HPV (Human Papilloma Virus)
How common is HPV?
Human Papilloma Virus is a very common infection and 75-80% women (and men) get it at some stage in life. It usually produces no symptoms and many women will not even know that they have had the infection. Most (95%) women who have HPV shake it off through their immunity, but in some women it may linger on and cause abnormal smears.
Is HPV infection sexually transmitted?
HPV infection can be sexually transmitted but can also be acquired by genital contact. Barrier contraception is protective to some extent but not 100% protective. HPV infection can persist in the body for many years and it may not be possible to pinpoint exactly who you got the infection from. HPV infection in fact is so common that it is just a marker of having had sex in the past.
Can HPV cause cervical cancer?
HPV does cause cervical cancer, but only in a very, very small proportion of cases. That’s why HPV infection is very common, but cervical cancer is very rare. In most cases of HPV infection, the immune system will get rid of the infection for you. From acquiring HPV infection to getting cervical cancer, it takes between 10 to 15 years. This means that if you have regular smear tests every 3 years, the abnormality will be detected much before it becomes anything serious. The risk of getting cervical cancer is extremely low if you have regular smear tests as suggested by your GP.
There are over 100 different types of HPV virus and only 14 of them are high risk types associated with cervical cancer. The commonest high risk types are 16, 18, 31, 33 and 45.
Does the HPV Virus also cause genital warts?
The low risk types (6 and 11) of HPV virus can cause Genital Warts. These types carry a low risk of causing cervical cancer.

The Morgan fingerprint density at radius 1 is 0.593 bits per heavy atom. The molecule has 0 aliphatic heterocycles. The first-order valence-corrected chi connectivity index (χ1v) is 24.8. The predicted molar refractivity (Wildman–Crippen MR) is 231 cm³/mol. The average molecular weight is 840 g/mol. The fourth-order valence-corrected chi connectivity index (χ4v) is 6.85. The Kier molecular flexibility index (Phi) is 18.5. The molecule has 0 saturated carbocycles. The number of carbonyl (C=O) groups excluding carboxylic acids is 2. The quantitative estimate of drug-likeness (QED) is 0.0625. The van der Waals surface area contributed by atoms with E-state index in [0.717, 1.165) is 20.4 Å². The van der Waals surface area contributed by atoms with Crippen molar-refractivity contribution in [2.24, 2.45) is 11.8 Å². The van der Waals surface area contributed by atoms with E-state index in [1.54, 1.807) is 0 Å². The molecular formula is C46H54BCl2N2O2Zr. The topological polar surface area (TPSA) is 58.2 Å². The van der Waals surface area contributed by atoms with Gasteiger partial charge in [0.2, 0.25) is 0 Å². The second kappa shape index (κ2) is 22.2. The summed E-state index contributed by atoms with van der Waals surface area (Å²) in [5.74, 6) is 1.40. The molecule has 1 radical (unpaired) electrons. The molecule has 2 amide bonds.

Is it possible to test for HPV?
HPV test can be carried out by a doctor/nurse by taking a swab from the cervix. Routine HPV testing is not recommended under the NHS Cervical Screening Programme and the HPV test is used in certain special clinical circumstances.
What about self testing?
Self testing kits are now available and very reliable, infact in Australia self testing kits are now part of the national cervical screening programme for ladies who don’t attend smear tests. Evidence suggests that HPV self collected test is more sensitive than a physician collected PAP smear. You can purchase a self testing kit at www.london-gynaecology.com/hpv-test-kits/
Is it necessary to treat HPV infection?
It is not necessary to treat HPV infection unless it causes a smear abnormality. Your immunity will usually (in 95% cases) get rid of the infection.
What about HPV vaccination?
Some common types of HPV (16, 18, 31, 33, 45, 52, 58, 6 & 11) can be vaccinated against. GARDASIL-9 Vaccination is now available and is a three-injection course.
Ideally, HPV vaccination should be carried out before sexual debut. However, less than 1% of women are exposed to all nine types that the vaccine protects against. 99% of women are therefore likely to benefit from this vaccination even if you are sexually active.
The vaccine will now protect against 90% of all cervical cancers and cervical screening in the form of smear test is necessary even if you have been vaccinated. It also protects against 90% of genital warts.
For further information on HPV Vaccine, click here.